The availability of college courses online has grown at an amazing rate over the last five years. Many of the colleges and universities that over the traditional “brick-and-mortar” campus locations have found a large number of additional students that are interested in their programs and degrees, but do not have the ability to relocate to the town of their physical campus. Their reasons can be personal obligations, the need to maintain their current employment while obtaining a degree, or simply the inability to afford to relocate.
More recent that the availability of online courses from a college, there is now a wide range of courses from those very colleges and universities that are being provided for free online. MOOC, as they are called, or Massive Open Online Courses, are posted online and are open to people all over the country. A large interest has encouraged these Universities to provide internationally available coursework for people in other parts of the world. A recent article in the Washington Post refers to Anant Agarwal, President of EdX, a growing provider of free online university courses, and his intention to grow the international education in his company. “It’s really important to get international partners,” Agarwal said. “It’s about languages; it’s about viewpoints; it’s about culture, absolutely. It’s really about diversity.”
USA Today journalist Mary Beth Marklein recently discussed this new educational phenomenon. She cited a Moody’s Investor Service report that calls MOOCs a “pivotal development” that has the potential to revolutionize higher eduction. The current concerns of generating income, maintaining quality, and enforcing course compliance all lie in the path to creating a more open educational system that eliminates some of the barriers to higher education around the globe.
The following listings include 75 free college courses in the field of Psychology. Many colleges put their entire course offerings online, some of them put a few introductory courses online in order to provide basic coursework to prepare incoming students for the rigors of a college-level course curriculum. The sections below are divided up by institution or the source of the class. Click here for Psychology degree programs via distance learning.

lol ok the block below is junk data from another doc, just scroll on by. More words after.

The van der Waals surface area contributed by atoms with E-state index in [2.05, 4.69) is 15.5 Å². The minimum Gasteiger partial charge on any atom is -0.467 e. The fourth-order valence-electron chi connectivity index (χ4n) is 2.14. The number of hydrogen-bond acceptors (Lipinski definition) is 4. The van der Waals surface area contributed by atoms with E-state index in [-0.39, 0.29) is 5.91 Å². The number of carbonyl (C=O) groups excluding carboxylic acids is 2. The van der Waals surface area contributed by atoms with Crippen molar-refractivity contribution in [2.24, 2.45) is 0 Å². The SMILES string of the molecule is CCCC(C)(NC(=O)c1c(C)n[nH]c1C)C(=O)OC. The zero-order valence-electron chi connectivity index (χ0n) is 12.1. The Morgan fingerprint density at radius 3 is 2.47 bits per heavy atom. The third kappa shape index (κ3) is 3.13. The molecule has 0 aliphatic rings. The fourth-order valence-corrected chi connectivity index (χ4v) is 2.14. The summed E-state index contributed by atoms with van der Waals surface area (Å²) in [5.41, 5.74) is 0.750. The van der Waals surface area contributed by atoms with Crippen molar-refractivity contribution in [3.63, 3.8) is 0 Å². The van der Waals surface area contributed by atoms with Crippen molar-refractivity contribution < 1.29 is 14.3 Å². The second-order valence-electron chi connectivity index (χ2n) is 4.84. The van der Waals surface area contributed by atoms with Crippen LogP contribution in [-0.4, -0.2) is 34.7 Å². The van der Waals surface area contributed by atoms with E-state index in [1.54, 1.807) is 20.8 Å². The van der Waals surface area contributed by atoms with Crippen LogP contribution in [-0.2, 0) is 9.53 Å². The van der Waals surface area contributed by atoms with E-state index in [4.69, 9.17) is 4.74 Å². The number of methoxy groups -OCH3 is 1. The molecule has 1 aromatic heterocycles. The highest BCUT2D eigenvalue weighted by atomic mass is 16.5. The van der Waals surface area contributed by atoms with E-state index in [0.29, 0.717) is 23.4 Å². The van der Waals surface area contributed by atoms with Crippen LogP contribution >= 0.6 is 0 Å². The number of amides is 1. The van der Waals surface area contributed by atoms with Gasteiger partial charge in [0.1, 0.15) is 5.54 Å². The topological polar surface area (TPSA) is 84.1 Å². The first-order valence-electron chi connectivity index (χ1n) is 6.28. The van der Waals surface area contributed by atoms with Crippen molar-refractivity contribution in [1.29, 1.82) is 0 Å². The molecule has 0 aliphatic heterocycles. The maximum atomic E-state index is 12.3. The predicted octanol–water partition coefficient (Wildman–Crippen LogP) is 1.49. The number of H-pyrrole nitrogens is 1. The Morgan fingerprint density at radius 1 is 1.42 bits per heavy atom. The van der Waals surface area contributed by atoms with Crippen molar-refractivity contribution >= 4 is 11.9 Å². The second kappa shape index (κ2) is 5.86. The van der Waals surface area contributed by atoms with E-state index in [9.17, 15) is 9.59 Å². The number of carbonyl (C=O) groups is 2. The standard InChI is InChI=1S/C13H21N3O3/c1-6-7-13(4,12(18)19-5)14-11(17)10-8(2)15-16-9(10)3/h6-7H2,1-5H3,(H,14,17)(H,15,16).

Open Yale Courses – Yale University
- Introduction to Psychology (PSYC 110) – This study of the mind and its development seeks to explain many of the activities of the thought process. Explores perception, memory, persuasion, love, lust, and dreams. Looks into the mind development of children and the break down of the brain from illness and injury.
- The Psychology, Biology and Politics of Food (PSYC 123) – Investigates eating and its relationship with health and well-being. Eating disorders, global obesity epidemic, poverty and food, as well as sustainable agriculture and genetically modified foods are also part of the study of the course.
MIT Open Courseware – MIT
- Introduction to Psychology (9.00SC) – Looks into the brain and human nature, and how the brain supports the mind. After further study, students will be able to look at nature vs nurture debate with more clarity, as well as free will and consciousness.
- Introduction to Psychology (9.00) – This course differs in that it looks into the fact that the student can be the subject matter, and is used in lecture to help explain the theories and ideas of psychology. Looks at many of the same ideas to develop a beginning knowledge of the study of psychology.
- Social Psychology (9.70) – Looks into consensually-shared social situations. Taught by MIT professor Stephan Chorover, this complete course includes course materials and lecture notes that can be used to aid in comprehension.
- Neuroscience and Behavior (9.01) – This course goes into the neural function of the brain and many of its activities. Looking at this, a better understanding of sensory and motor systems, motivation and reward, and related learning and memory.
- Animal Behavior (9.20) – Looks at adaptive behaviors that are seen in the brain, and also in animals. Investigate foraging and feeding, defensive and aggressive behavior, and other ways that brains adapt to conditions in their environment for survival.
- Feeling and Imagination in Art, Science, and Technology (24.262) – This seminar looks into creativity and how it takes shape in art, science and technology. The idealization of creativity in these forms gives meaning to the human condition, and can be seen in many associated fields, such as literature and philosophy.
- The Nature of Creativity (24.263) – This course introduces problems about creativity and how it relates to certain human behaviors. Mostly this related to imagination and innovation in particular. The readings and guidance are able to be determined based on the interests of the student.
- The Society of Mind (6.868J) – This graduate level course explains how the mind works, and separates out the simpler processes that go on to make the mind function as it does. Larger questions investigated include how different theories apply to the varied processes that go on in the mind.